Roles of Culture for Knowledge Sharing in Asian Virtual Teams: A Case Study

Roles of Culture for Knowledge Sharing in Asian Virtual Teams: A Case Study

Jinghuai She (Capital University of Economics and Business, China), Xi Zhang (Tianjin University, China), Patricia Ordóñez de Pablos (University of Oviedo, Spain) and Weiguang Wang (Chinese Academy of Sciences, China)
DOI: 10.4018/978-1-4666-6441-8.ch001
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Knowledge sharing is a critical component for successful knowledge management. For multi-culture virtual teams, the difference of culture and the limitation of virtual organization make it especially harder for knowledge-sharing management. This chapter addresses the culture and structure for knowledge sharing in virtual teams. Then, the case of Asian virtual teams is studied to show evidence for the established model. Discussion focuses on managing conflict and maximizing contribution.
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1. Introduction

Knowledge sharing in virtual teams is complex. (T. Carte & L. Chidambaram, 2004). A number of research questions arise from the interplay between elements of structure and culture in global virtual team contexts:

  • To what degree can we find evidence of the influence of selected variables?

  • To what extent is the influence of proactive intervention?

  • What is the impact on team dynamics (with special attention to knowledge sharing) of the interplay between aspects of adaptive and proactive structure?

This chapter uses data collected in conjunction with an asian virtual team project to empirically examine aspects of adaptive and proactive structure to contribute to knowledge in this area. Propositions and associated evidence are provided. The study is exploratory by nature with implications for future research.


2. Literature Review

Aspect of structure theory (AST) combine with culture to provide a background for the study at hand with special attention to knowledge sharing and the role of technology. This review is kept purposely brief and, by no means, is comprehensive. Rather, it serves to provide a background to salient issues addressed in the study at hand.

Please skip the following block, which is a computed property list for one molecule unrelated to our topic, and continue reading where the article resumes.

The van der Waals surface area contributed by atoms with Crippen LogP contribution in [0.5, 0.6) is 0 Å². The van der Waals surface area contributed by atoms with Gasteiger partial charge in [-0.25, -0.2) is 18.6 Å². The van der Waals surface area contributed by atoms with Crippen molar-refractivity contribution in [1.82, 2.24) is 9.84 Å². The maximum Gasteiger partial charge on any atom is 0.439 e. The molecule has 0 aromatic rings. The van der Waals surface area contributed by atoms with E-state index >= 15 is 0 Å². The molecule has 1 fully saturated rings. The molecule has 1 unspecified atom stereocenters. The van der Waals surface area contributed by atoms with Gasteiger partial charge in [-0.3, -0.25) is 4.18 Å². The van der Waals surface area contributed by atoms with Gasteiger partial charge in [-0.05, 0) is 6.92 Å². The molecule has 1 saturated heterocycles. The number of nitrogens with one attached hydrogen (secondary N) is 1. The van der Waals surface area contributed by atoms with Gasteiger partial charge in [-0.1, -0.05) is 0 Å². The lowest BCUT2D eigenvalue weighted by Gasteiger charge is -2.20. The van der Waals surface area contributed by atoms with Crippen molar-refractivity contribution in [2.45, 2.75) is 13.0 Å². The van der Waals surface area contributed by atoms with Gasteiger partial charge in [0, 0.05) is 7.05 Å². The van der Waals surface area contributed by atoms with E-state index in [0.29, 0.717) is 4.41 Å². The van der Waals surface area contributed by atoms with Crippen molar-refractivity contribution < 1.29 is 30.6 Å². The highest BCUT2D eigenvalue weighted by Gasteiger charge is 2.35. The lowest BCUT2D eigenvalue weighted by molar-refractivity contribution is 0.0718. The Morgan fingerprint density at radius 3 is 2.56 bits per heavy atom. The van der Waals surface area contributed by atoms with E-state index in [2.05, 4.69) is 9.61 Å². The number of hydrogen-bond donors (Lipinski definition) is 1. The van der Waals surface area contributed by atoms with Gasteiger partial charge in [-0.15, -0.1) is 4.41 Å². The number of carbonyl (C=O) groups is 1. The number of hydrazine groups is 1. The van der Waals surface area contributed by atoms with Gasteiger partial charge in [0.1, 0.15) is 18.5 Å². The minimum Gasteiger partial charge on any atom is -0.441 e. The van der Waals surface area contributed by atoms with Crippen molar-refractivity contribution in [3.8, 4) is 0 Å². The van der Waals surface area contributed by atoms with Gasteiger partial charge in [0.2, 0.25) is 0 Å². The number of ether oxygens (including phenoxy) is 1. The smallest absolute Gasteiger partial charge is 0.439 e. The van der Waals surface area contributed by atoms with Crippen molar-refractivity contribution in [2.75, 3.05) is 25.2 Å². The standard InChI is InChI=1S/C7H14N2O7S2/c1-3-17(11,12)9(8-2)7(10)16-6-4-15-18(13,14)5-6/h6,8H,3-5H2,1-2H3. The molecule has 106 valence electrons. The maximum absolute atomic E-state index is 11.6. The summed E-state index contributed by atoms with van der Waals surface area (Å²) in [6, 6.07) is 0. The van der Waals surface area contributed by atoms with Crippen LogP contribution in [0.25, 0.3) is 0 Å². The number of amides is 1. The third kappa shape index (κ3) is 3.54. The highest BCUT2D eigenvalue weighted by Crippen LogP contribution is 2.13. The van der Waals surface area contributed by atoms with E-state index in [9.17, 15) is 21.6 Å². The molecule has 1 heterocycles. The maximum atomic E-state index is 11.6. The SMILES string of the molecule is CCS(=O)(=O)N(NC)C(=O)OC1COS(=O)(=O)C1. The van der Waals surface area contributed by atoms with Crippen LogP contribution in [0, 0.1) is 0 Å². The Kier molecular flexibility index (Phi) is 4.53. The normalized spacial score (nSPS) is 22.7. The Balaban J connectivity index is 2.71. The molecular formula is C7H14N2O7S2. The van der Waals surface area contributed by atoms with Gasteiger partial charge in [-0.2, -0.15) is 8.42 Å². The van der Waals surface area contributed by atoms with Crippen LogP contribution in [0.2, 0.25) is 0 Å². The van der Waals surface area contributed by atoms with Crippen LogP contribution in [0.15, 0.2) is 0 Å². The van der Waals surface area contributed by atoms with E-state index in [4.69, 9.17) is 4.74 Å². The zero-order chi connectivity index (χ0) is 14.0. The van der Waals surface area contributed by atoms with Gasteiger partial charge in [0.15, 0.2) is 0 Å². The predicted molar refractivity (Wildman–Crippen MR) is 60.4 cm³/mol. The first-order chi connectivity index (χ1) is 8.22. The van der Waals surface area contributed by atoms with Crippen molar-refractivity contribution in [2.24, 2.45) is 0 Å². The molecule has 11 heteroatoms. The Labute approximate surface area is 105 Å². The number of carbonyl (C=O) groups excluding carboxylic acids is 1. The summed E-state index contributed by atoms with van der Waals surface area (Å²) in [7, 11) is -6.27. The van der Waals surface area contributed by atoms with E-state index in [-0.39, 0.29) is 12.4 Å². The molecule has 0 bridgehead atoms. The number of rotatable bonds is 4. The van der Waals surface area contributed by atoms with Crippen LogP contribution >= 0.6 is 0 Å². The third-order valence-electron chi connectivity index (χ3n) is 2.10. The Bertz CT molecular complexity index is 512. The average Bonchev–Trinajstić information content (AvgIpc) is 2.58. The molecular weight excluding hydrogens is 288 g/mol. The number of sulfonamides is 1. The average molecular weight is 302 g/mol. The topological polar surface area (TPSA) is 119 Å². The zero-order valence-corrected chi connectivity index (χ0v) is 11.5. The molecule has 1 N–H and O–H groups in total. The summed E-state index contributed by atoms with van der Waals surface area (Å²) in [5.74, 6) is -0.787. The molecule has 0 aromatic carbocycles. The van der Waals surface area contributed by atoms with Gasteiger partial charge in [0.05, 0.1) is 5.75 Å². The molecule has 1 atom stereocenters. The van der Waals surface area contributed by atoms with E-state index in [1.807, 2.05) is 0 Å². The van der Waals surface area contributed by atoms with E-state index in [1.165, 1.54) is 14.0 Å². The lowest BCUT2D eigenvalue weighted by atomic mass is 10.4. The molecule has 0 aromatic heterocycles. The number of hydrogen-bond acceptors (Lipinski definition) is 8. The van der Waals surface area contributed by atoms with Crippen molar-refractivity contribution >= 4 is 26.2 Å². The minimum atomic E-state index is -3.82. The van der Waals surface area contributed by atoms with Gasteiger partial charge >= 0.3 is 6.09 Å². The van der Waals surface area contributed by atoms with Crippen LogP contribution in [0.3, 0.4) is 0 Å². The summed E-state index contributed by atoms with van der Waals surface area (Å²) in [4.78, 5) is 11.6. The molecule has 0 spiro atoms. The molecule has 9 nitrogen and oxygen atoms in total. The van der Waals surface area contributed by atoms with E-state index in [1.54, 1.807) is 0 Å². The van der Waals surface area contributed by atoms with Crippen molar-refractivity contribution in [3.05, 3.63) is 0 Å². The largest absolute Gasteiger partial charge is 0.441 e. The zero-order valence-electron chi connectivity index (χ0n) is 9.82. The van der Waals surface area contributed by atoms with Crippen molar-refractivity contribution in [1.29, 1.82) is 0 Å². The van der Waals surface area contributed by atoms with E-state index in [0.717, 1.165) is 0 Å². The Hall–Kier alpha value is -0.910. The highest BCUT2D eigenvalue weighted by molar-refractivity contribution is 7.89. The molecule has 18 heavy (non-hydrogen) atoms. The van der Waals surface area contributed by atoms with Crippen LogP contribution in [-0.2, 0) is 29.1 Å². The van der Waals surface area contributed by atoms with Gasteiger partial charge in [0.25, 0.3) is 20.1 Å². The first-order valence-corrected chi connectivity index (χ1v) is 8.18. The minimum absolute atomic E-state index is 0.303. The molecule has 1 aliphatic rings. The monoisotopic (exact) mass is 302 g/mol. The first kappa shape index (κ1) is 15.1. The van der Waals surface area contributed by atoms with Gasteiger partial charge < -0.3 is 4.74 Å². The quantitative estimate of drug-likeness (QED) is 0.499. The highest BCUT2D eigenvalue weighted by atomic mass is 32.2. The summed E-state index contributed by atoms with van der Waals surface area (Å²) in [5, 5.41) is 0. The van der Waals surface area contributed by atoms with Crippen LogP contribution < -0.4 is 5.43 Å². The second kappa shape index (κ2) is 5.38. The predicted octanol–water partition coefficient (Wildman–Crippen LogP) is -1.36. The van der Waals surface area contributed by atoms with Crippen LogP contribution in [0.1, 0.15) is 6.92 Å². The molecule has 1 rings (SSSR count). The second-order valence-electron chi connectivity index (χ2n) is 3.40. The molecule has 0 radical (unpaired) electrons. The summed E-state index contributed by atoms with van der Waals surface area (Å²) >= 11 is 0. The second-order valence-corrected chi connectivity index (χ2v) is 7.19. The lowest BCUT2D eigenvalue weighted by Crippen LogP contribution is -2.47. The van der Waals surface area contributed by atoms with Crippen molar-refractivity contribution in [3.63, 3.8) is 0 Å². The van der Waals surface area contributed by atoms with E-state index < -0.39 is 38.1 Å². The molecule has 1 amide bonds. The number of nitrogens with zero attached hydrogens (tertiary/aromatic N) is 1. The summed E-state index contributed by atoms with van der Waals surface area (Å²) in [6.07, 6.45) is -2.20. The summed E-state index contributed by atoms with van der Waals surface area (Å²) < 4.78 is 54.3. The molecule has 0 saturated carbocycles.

2.1 Structure Theory

Giddens’ structure theory focuses the study of communities from an institutional perspective albeit without particular attention to IT (Giddens, 1979). AST provides a “model that describes the interplay between advanced information technologies, social structures, and human interaction” (Desanctis & Poole, 1994). DeSanctis and Poole posit that socio-technical outcomes are based on the social interaction derived from the combination of four sources of structure: technology (features & “spirit”), task (task knowledge or rules), organizational environment (social knowledge or rules of action), and the group’s internal system (e.g., styles of interacting) (Desanctis & Poole, 1994). These four sources of structure interact to create boundaries around teams, and the incentives and disincentives for developing relationships with team members.

Manzevski and Chudoba (2000) classified AST constructs especially suitable for virtual team study. They go on to study three global virtual teams and draw a number of observations positively supporting aspects of AST. They recognized global virtual team dynamics as a series of interaction incidents with emergent patterns supporting (when effective) a relatively limited number of structures. In this sense their work is consistent with the perspective of Gersick (1988; Gersick, 1989) who noted a punctuated equilibrium nature of team interactions in face-to-face teams. Manzevski and Chudoba (2000) conclude that “within interaction incidents the medium and form are selected to match the function, but across incidents over time, the function is modified to match the medium and form.” This dynamic as also been noted by Rutkowski et al. (Rutkowski, Vogel, Bemelmans et al., 2002; Rutkowski, Vogel, Genuchten et al., 2002).

DeSanctis and Poole (1994) proposed that organizational actors should be able to manage AST’s “mutual influence of technology and social processes” such that certain outcomes are more likely to result than if the systems were allowed to evolve on their own. This sets the base for proactive structure through management intervention in the context of knowledge management. Griffth (2003) suggest technology and organizational practices in ways likely to create better knowledge flow acting as a “trigger” for adaptive structure. Griffith et al. (2007) note that organizational practices and technology tools can be used to adjust the situation such that knowledge capabilities can be increased in high tech environments.

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